Bristol’s Clean Air Zone plans revealed

Bristol is set to get a Clean Air Zone in October – with tens of thousands of drivers charged to enter if plans are approved by the government.

But not every driver of a polluting vehicle will be charged to enter the zone for the first year of the scheme – with the council setting out a number of exemptions, including blue badge holders and people attending hospital appointments.

The Clean Air Zone (CAZ) is a designated area around the city centre, which will mean certain highly polluting vehicles will have to pay a fee each time they drive in.

Polluting cars, taxis and light goods vehicles (LGVs) will face a charge of £9 a day – while larger vehicles, such as buses, coaches and heavy goods vehicles (HGVs), will pay a daily fee of £100.

The charge does not apply to European standard 4, 5 and 6 petrol vehicles, made from around 2006 onwards and European standard 6 diesel vehicles, from around 2015 onwards.

The CAZ must be in place by 29 October – with the council having to meet a legal obligation to reduce the city’s traffic air pollution within legal limits in the shortest possible time.

Exemptions

On Wednesday 17 February, during a press briefing, Bristol Mayor Marvin Rees said there would be a number of exemptions to protect certain groups.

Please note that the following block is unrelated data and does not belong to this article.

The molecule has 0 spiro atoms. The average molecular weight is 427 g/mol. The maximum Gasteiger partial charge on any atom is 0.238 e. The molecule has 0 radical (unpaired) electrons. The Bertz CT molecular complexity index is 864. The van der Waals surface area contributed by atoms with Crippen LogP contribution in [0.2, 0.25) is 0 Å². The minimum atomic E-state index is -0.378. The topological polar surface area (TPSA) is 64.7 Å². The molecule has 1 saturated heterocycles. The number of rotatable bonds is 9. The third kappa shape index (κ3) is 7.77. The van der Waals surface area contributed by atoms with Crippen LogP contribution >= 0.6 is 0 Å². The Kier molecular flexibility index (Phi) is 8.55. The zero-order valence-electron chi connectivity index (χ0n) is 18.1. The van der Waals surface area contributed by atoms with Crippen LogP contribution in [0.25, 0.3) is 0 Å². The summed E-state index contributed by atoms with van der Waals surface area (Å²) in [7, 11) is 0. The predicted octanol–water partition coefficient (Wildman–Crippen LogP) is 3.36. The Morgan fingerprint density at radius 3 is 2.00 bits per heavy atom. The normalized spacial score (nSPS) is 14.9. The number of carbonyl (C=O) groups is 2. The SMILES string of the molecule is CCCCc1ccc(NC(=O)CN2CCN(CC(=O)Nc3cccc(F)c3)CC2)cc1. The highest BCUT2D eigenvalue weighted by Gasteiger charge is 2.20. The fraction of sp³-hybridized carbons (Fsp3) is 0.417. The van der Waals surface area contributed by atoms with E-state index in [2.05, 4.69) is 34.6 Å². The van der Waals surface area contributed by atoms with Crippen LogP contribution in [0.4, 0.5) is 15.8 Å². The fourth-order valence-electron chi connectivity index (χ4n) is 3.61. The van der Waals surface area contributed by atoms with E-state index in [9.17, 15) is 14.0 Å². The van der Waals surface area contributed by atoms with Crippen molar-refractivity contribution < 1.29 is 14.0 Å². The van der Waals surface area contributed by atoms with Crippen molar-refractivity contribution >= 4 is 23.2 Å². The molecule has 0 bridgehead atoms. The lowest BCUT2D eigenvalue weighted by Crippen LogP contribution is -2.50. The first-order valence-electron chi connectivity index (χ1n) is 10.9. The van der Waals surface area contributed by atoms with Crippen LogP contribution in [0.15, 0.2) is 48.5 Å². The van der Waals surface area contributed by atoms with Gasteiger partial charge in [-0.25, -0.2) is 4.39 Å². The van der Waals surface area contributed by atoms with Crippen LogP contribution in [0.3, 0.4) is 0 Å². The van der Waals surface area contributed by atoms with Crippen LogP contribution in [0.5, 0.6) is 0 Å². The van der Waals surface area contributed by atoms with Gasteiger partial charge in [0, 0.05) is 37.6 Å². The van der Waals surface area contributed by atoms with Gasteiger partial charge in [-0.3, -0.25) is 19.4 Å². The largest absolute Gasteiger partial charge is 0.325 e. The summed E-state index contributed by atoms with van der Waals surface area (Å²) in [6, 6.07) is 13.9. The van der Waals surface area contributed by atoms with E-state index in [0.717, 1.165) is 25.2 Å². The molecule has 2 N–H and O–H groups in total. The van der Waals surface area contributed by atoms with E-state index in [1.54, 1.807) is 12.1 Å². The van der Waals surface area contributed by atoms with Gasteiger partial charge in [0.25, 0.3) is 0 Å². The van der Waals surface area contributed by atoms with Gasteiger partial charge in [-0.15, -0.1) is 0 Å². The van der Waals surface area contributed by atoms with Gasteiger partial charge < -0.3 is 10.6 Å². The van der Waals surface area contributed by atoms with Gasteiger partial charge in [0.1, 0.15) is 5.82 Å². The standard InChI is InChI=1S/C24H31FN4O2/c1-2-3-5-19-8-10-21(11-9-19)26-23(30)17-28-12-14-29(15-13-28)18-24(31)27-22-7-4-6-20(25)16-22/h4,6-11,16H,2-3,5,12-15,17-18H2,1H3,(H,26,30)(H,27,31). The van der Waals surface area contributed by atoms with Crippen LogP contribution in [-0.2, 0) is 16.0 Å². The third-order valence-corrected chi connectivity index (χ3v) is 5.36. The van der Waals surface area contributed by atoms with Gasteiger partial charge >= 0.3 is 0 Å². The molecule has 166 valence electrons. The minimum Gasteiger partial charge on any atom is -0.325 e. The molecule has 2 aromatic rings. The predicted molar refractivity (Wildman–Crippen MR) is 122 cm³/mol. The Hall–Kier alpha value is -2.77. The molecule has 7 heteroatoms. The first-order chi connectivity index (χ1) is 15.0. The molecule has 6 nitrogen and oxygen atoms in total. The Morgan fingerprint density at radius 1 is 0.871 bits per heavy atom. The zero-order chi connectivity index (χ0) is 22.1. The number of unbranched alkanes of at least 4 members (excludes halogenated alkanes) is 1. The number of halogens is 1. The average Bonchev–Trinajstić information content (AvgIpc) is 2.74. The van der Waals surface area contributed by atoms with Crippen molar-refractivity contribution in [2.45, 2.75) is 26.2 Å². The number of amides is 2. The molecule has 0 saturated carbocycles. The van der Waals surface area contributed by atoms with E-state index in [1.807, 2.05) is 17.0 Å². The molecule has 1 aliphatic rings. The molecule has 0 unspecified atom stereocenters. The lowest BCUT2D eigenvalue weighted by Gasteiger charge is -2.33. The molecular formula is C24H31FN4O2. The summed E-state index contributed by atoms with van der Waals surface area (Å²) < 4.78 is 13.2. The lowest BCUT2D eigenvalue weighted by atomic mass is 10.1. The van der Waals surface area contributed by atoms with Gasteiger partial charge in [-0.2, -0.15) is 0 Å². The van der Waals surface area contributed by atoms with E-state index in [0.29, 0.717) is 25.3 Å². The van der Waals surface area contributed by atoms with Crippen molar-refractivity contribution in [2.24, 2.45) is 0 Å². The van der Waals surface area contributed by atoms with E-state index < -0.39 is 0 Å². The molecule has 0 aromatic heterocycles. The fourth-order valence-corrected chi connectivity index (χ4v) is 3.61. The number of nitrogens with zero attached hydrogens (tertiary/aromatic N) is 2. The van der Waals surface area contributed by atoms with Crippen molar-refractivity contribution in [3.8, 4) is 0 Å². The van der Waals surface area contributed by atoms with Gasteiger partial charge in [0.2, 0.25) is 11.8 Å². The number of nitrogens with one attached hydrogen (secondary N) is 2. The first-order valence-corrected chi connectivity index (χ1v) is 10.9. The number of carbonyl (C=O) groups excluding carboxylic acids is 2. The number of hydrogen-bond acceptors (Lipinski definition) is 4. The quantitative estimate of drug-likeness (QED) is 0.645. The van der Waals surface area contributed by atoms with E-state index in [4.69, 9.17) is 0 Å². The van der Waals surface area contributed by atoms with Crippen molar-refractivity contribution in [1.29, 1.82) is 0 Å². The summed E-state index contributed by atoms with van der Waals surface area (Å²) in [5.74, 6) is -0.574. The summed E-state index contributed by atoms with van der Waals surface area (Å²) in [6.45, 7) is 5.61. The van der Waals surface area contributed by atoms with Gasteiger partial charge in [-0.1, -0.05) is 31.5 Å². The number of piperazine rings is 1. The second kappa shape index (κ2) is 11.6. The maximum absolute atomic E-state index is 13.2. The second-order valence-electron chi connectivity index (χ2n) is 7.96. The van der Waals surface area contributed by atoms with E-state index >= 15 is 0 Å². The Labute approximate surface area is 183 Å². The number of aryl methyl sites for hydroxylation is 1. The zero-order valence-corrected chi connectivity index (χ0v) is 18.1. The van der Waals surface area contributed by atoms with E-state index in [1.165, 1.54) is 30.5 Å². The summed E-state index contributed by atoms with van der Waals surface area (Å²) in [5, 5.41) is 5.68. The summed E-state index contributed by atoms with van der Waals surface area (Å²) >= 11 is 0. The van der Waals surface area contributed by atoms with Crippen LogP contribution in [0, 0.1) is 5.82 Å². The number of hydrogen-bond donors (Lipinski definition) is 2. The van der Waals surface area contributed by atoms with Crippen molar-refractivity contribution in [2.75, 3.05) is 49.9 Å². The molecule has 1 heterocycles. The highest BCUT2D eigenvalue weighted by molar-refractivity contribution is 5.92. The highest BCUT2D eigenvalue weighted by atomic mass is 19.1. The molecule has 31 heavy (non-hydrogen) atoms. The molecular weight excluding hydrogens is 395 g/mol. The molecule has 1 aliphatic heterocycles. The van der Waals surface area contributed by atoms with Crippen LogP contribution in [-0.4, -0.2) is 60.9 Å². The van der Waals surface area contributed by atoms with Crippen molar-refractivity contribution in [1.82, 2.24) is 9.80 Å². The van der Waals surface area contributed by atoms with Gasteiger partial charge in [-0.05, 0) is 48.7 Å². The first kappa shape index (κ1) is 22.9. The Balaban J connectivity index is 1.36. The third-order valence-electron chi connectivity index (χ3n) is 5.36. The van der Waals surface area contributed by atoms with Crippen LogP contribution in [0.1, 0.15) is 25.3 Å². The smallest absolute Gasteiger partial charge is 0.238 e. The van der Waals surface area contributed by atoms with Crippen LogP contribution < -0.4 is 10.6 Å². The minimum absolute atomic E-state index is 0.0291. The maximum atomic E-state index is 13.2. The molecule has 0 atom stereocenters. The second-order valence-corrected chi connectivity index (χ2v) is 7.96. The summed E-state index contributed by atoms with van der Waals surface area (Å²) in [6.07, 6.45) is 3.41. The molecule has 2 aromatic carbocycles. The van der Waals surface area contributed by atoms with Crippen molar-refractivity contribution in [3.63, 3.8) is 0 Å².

He said: “We will be putting mitigations in place to support people through the transition. 

“We don’t want the burden falling disproportionately on people who are most vulnerable and we don’t want to undermine jobs within the city.”

Those who will be able to apply for a one year exemption also include people who live in the CAZ and low income earners of less than £24,000 a year and no more than £12.45 per hour – if they have to drive in and out of the zone to get to work. 

It is hoped this will give people time to upgrade to cleaner vehicles and take advantage of financial support and scrappage schemes.

The council is also looking into a support scheme for hospitals – for families who are frequent visitors to loved ones, especially children, or who regularly attend hospital appointments. 

If plans are approved by the cabinet on 25 February, the intention is to submit them to the government’s Joint Air Quality Unit the following day.

The council has estimated if traffic returns to pre-Covid levels, about 74,700 out of 258,000 vehicles would be charged when the zone goes live.

For more information visit: https://www.bristol.gov.uk/streets-travel/bristol-caz